Viewer discretion advised

Today’s post is a catch-all, since I’ve been remiss lately in posting – either too busy or too lazy, I don’t know which.


Ass you like it
First, here’s a photo by my friend Alex Garzon of the price list in a local restaurant [it’s clearer if you click on the photo for the full-size version]. Note the colorful English translations:
Yeah, I’ll have your ass meat of big sausage, then
I’ll take a look at your beef big sausage.
Cooking tips
I don’t usually play the role of recipe maven, but a reader recently asked me how I whip up my fried rice with carrots and smoked tofu. I respectfully submit:
Fried rice with carrots and smoked tofu (serves one)

about 2 cups cooked rice (white or brown)
2 large carrots, sliced and steamed
1/4 cup sliced celery
2 slices of smoked tofu, cut into strips (in Sichuan it comes in pieces a little smaller than a slice of bread, a dark brown and smoky color)
2 tbsp. chopped onion
1 tbsp. pickled red chilies or black bean sauce (both Sichuan specialties)
1 tbsp. red wine vinegar
cooking oil (In China I use canola oil, because olive oil is much too expensive)

Heat a pan and add about 2 tbsp. oil. Cook the celery and onion until softened. Add carrots, tofu, chili or black bean sauce, and vinegar; stir until heated through. Stir in rice; stir fry until rice is hot. You can add a little water if rice gets too dry. You can add more seasoning to make it as spicy or mild as you want, but the smoky flavor will dominate the others.

Bon appétit!

Local comfort foods
As the local weather turns colder, and crisp autumn days morph into chilly winter ones, my thoughts turn to local comfort foods, specifically ones close at hand at the Hao Pengyou Restaurant:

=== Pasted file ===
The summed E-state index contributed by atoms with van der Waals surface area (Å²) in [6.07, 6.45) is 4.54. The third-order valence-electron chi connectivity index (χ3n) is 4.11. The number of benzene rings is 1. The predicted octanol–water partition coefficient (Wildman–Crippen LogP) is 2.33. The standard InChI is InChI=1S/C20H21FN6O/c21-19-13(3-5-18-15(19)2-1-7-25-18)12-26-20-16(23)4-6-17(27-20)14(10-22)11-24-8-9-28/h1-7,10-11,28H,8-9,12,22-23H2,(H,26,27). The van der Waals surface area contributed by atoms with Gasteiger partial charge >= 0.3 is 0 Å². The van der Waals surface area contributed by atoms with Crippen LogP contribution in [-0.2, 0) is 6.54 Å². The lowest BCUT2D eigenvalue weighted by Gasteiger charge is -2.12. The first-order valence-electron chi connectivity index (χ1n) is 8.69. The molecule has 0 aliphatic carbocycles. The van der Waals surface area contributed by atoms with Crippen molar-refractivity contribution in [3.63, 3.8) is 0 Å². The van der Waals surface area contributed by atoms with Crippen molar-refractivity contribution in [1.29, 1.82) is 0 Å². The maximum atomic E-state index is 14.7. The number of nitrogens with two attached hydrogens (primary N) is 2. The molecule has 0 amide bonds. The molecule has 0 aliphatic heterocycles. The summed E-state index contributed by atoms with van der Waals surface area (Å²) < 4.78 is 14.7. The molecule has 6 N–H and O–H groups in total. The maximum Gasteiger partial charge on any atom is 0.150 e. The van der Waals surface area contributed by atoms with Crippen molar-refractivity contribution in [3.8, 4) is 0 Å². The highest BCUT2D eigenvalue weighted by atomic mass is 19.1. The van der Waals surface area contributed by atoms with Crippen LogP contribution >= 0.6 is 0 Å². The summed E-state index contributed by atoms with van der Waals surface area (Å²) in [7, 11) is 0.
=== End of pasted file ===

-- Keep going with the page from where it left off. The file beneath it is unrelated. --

Spicy beef with tofu – oily and comforting

 Gan bian tu dou si – “dry fried” potatoes, a spicy local version of French fries

Move it or lose it

Recycling is alive and well in China, but it takes an individual and very labor-intensive form. Some call them the “garbage people,” but in fact they’re local entrepreneurs who spend 10 or 12 hours a day at the local neighborhood collection sites. These people salvage every recyclable item, carrying the results away at the end of the day on three wheels, to local recycling centers that will pay them cash. This load looks a little precarious.

Kevin Morris, another American teacher at UESTC, has written an article about these local people on his blog, Barking at the Sun. Unfortunately, his site is currently blocked in China, but you can visit it through the link in the sidebar to the right.


 Ready to go

And finally…

 Just waiting.


One response to “Viewer discretion advised

  1. Happy New Year!2009 Fireworks shows

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